I’m voting for 3 million Puerto Ricans on the island… Puerto Rico doesn’t have a voice. Our voice is via the United States.
- Puerto Rico’s 3 million inhabitants are U.S. citizens
- Puerto Rico has been a U.S. territory since 1917.
- Like residents of District of Columbia, Puerto Rico has one non-voting member in the House of Representatives, however, DC residents have voted in presidential elections since 1964 (23rd amendment).
- Puerto Ricans, like residents of other U.S. territories like Guam, cannot vote in U.S. presidential elections *unless* they establish residency in a U.S. state.
- Florida, a crucial swing state, has the largest share of Puerto Rican voters.
- Both presidential campaigns court Puerto Ricans as a means of reaching their friends and relatives who live stateside AND will vote in this year’s election.
- CONTEXT: In recent years, many Puerto Ricans have fled to the state amid the destruction caused by hurricanes & earthquakes, as well as a billion-dollar debt crisis.
- FYI: Puerto Ricans won’t vote for president on November 3, but they will vote for the sixth time on U.S. statehood. The referendum’s results are symbolic because the power to grant statehood lies in the U.S. congress.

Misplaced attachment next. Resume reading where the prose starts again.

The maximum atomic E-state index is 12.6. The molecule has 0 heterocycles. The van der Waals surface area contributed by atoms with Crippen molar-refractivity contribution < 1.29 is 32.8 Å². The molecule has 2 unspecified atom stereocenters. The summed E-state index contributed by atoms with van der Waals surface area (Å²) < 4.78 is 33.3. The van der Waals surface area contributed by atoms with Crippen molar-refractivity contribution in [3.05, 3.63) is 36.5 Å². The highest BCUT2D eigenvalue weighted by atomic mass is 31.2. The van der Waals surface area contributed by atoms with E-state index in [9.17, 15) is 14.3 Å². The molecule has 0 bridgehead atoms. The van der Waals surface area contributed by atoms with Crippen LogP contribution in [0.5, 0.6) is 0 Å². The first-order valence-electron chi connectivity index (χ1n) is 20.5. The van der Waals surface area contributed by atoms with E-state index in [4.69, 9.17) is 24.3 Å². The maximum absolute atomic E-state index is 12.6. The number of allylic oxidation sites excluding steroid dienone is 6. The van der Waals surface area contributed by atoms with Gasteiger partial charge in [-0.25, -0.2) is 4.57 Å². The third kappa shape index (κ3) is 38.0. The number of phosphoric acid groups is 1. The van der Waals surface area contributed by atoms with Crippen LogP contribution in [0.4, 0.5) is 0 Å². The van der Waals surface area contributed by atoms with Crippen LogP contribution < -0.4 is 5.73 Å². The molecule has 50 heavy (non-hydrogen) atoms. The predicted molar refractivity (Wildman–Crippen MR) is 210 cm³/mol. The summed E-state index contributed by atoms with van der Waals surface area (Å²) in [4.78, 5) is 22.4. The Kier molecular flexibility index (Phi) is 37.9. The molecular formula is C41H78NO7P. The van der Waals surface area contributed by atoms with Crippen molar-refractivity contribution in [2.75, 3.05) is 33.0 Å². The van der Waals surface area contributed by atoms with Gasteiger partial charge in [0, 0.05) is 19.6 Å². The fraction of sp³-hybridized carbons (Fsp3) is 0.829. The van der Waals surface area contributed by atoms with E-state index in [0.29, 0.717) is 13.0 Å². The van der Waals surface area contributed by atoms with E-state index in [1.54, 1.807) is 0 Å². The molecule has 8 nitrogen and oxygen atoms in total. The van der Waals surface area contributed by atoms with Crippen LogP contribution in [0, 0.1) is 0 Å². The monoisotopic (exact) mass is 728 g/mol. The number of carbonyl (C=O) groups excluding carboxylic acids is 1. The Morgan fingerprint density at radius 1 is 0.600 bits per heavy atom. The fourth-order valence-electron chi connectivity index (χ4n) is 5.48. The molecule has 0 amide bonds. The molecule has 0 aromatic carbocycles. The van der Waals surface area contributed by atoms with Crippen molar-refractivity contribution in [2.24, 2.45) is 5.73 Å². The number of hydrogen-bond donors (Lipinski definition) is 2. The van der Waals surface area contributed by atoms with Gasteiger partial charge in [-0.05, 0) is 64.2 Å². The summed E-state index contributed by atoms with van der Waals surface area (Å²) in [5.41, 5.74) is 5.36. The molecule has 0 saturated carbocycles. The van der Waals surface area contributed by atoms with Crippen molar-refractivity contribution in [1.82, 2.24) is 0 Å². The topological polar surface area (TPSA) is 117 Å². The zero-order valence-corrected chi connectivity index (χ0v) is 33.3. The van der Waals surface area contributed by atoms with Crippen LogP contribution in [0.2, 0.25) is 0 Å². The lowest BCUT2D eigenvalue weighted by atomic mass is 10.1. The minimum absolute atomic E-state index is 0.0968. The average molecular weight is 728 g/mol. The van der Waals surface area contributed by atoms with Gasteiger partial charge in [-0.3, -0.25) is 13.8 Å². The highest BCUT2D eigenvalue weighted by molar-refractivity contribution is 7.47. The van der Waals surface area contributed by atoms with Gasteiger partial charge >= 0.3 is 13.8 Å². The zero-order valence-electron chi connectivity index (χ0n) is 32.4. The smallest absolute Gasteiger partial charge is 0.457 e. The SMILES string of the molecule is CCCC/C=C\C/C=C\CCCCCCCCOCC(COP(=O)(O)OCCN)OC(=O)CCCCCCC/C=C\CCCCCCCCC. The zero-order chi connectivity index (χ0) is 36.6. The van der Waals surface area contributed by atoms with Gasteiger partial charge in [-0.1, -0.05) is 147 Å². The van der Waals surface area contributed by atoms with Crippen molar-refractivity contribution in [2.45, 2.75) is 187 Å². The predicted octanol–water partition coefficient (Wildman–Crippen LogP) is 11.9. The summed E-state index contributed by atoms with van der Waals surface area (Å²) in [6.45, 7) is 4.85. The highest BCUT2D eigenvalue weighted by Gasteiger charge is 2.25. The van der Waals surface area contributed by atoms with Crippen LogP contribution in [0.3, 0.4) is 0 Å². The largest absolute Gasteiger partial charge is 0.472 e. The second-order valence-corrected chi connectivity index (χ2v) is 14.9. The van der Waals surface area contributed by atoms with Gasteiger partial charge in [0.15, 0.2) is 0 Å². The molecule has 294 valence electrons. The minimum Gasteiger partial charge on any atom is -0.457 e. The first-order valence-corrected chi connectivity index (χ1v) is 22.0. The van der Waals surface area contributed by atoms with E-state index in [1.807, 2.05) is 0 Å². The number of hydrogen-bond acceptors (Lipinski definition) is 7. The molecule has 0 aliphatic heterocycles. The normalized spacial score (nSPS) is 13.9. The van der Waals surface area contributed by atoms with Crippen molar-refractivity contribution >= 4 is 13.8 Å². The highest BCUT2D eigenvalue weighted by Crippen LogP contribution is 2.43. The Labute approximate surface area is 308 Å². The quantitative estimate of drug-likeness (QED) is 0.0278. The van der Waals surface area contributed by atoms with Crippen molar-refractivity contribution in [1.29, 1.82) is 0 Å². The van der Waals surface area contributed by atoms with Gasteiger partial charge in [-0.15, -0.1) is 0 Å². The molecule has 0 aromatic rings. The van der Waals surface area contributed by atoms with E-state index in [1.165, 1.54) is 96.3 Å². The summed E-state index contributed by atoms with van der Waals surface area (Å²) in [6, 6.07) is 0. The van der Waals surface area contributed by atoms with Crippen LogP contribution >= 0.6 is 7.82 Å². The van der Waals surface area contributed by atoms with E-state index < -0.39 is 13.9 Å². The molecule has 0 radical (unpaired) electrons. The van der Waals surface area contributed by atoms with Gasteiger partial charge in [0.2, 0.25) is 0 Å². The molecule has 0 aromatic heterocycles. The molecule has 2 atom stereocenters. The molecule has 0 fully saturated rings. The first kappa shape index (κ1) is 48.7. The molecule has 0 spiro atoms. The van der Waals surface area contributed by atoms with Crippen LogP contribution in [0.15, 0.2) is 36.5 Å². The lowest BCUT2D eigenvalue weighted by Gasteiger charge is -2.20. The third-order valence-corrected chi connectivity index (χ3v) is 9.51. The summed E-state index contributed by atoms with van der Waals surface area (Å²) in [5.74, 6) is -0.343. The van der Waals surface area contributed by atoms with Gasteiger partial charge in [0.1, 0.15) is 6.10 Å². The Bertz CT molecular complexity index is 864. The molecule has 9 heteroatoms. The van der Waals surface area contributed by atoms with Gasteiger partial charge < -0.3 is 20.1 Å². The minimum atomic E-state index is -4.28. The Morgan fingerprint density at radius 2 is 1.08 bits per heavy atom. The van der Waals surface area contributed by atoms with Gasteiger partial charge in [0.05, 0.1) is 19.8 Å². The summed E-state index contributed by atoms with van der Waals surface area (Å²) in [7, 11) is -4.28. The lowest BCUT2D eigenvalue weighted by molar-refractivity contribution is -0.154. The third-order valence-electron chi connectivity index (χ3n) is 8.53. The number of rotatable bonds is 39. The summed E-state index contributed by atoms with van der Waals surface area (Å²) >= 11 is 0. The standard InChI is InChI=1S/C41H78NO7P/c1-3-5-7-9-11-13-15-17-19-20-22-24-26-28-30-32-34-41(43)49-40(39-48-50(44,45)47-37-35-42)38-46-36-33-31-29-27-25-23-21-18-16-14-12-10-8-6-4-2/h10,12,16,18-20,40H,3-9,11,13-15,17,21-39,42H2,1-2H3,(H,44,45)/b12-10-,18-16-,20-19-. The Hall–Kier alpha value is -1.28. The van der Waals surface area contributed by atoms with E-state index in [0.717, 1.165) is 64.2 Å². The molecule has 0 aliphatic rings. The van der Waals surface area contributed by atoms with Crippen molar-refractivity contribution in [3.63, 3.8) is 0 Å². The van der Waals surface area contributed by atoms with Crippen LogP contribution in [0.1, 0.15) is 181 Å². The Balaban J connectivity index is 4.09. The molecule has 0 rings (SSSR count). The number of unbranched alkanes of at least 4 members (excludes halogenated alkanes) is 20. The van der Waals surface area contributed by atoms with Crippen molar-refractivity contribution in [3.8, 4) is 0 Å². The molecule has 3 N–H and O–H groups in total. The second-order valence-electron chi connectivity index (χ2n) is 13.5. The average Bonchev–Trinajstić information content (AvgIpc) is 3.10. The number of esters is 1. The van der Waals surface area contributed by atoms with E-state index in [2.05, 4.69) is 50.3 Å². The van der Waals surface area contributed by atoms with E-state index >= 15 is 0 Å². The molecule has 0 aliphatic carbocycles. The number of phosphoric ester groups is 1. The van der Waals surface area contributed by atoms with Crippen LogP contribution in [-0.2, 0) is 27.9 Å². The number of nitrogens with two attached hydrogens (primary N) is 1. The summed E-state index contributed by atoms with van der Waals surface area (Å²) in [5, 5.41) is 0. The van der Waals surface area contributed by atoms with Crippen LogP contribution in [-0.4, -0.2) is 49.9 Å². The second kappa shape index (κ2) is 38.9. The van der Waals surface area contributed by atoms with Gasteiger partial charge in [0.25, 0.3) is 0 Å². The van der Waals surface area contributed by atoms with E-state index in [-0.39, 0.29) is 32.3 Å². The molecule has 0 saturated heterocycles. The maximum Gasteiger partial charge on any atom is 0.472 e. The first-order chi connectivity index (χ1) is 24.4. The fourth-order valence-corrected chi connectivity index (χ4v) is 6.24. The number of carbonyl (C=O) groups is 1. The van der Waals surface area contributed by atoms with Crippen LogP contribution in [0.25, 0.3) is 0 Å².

A good read on this topic: CLICK HERE
TWO DIFFERENT READS ON PUERTO RICO BECOMING A STATE:
The idea is a simple one: On Nov. 3, our fellow Americans residing in Puerto Rico will vote on whether to become a state. If they vote yes, we should admit them as a state to the union without delay. // It’s time for this debate to finally be decided and resolved for the good of the Island. Puerto Ricans cherish their American citizenship, a prized right sought by millions of immigrants across the world.
From the famed Borinqueneers to countless current members of the U.S. military, Puerto Ricans have answered the call to defend our nation at higher percentages than most states, despite their lack of votes. They also understand that statehood — equality — would bring equal opportunities as well as equality in federal programs. A better quality of life and more opportunities for every Puerto Rican would allow Puerto Ricans not to be forced to leave their beloved Island.
The idea of statehood remains divisive in a territory that has long bristled at the decisions of the nation that claimed it in 1898. “Puerto Ricans never asked to be colonized, never asked to be denied their Puerto Rican citizenship and never asked to have U.S. citizenship imposed on them,” writes legal professor Jacqueline N. Font-Guzmán for the Washington Post. “They are colonial subjects of the United States.”
For Puerto Rico to become a state, it will need the support of U.S. citizens on the island and off.
by Jenna Lee,